It’s no wonder that Americans have a narrow, stereotyped understanding of Native American song. On the one hand, there are mass media representations that run from the antiquated and embarrassing…
… to the downright confusing – I’m thinking especially of all the conflations between Indian and Ashkenazi Jewish musical culture in the 1920s and 1930s, including this one, and this one (at the very end). In fact, mass media’s propensity to get Indian song wrong is so cliché that the stereotyping itself has been parodied, most famously in the irreverent Fox cartoon Family Guy:
It’s not so hard to see where these misunderstandings come from. From the colonial era to the present day, the majority of Americans have never encountered Native American song themselves; they have mainly read accounts of it written by others. For example, Chicago’s Newberry Library preserves an 1835 account by John T. Irving, Jr. (accessible via the Adam Matthew database, specifically its “American West” collection) that describes an expedition to the Pawnee Tribes. We “hear” music through Irving’s ears, for example in this description of a group of Indians assembling before a journey:
Likening the Indians’ song to a “low, and not inharmonious cry,” a “wailing moan,” and a “mournful chant,” Irving doesn’t really tell us what the “dirge” or “death song” sounds like. Rather, he sets the sounds he heard apart from what his readers might know; he renders the Native American song utterly Other.
It’s unfortunate that accounts like Irving’s have been more influential than systematic, respectful attempts to document Native American song, like that of Frances Densmore. A native of Minnesota, Densmore undertook an enormous study of Native American culture in the late 19th and early 20th centuries under the aegis of the Bureau of American Ethnology, a branch of the Smithsonian Institution. Densmore’s prescience about the misrepresentations referenced above borders on the prophetic. In 1927 she wrote, “There is danger that the future will form its opinions of Indians from the sentimental movies and the theater music when the Indian is seen through the bushes. Neither the “love lyric” nor theater tom-tom music are genuinely Indian, in the best sense” (Qtd. in this Smithsonian Institute online archive; see footnote 5 for archival citation).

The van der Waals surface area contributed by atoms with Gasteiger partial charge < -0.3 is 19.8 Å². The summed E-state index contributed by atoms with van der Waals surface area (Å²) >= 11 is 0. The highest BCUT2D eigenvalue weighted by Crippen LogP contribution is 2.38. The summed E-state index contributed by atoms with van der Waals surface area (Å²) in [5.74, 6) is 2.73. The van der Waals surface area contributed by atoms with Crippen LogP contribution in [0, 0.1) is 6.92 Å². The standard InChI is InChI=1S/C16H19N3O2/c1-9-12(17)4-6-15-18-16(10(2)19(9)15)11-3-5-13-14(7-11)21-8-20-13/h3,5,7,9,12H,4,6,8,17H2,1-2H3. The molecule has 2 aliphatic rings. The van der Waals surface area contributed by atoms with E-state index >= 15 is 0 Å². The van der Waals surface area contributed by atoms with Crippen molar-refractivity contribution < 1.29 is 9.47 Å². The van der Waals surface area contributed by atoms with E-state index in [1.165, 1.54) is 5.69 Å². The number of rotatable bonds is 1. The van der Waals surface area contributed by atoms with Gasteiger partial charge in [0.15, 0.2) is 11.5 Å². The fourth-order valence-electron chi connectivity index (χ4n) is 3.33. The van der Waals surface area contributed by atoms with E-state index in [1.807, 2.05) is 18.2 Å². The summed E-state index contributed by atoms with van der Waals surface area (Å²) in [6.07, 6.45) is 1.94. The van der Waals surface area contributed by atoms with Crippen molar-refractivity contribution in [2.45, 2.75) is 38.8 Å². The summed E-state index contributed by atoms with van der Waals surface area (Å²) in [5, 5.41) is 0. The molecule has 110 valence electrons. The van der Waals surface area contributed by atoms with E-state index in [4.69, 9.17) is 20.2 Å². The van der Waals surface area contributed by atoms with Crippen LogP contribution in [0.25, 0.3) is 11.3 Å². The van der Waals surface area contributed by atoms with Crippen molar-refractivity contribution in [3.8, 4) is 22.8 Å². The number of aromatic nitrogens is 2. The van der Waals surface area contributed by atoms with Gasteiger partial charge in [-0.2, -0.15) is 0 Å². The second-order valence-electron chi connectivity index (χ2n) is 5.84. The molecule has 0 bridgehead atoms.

Building on the pioneering work of Alice Fletcher, another ethnologist and collector of Indian Song, Densmore published dozens of book-length accounts of music making by individual tribes, including a volume on Pawnee music.
Her description of Pawnee music is nothing like Irving’s. Here’s an excerpt: “An important point, made evident in this comparative analysis, is the individuality of Pawnee music. It is distinct, in its entirety, from the songs of other tribes, though bearing a resemblance to one tribe or another in separate characteristics. The study of Indian music by an established system of analysis shows there are characteristics that are common to Indian songs of various tribes and different from the music of the white race, and also characteristics which distinguish the songs of one tribe from those of another. Among the former is the change of measure-lengths found in many Indian songs and the downward trend of the melody…” (Frances Densmore, Pawnee Music [New York: Da Capo Press, 1972, reprint of 1929 ed. issued as Bulletin 93 of Smithsonian Institution]). Below is another excerpt from the book, this one including a piece she transcribed from a recording made by one of her research associates.
Densmore took Indian music as seriously as it deserved to be taken, and as a result, created an incredibly rich resource for anyone who’d like to know what music Native Americans actually made.